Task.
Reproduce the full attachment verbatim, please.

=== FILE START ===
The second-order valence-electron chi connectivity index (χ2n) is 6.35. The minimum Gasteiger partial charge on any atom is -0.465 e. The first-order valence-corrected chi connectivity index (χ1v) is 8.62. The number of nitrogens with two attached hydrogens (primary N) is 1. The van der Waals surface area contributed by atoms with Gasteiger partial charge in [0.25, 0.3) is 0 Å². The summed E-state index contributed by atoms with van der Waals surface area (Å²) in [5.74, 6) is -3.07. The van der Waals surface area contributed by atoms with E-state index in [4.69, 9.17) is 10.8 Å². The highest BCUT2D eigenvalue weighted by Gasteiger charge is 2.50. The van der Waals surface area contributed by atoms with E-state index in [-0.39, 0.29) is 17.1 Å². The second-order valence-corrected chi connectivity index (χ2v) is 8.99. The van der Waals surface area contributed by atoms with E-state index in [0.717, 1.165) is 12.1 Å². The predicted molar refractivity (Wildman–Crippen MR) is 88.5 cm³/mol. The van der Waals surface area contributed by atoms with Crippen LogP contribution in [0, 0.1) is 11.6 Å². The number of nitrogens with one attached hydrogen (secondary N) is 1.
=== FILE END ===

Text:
The second-order valence-electron chi connectivity index (χ2n) is 6.35. The minimum Gasteiger partial charge on any atom is -0.465 e. The first-order valence-corrected chi connectivity index (χ1v) is 8.62. The number of nitrogens with two attached hydrogens (primary N) is 1. The van der Waals surface area contributed by atoms with Gasteiger partial charge in [0.25, 0.3) is 0 Å². The summed E-state index contributed by atoms with van der Waals surface area (Å²) in [5.74, 6) is -3.07. The van der Waals surface area contributed by atoms with E-state index in [4.69, 9.17) is 10.8 Å². The highest BCUT2D eigenvalue weighted by Gasteiger charge is 2.50. The van der Waals surface area contributed by atoms with E-state index in [-0.39, 0.29) is 17.1 Å². The second-order valence-corrected chi connectivity index (χ2v) is 8.99. The van der Waals surface area contributed by atoms with E-state index in [0.717, 1.165) is 12.1 Å². The predicted molar refractivity (Wildman–Crippen MR) is 88.5 cm³/mol. The van der Waals surface area contributed by atoms with Crippen LogP contribution in [0, 0.1) is 11.6 Å². The number of nitrogens with one attached hydrogen (secondary N) is 1.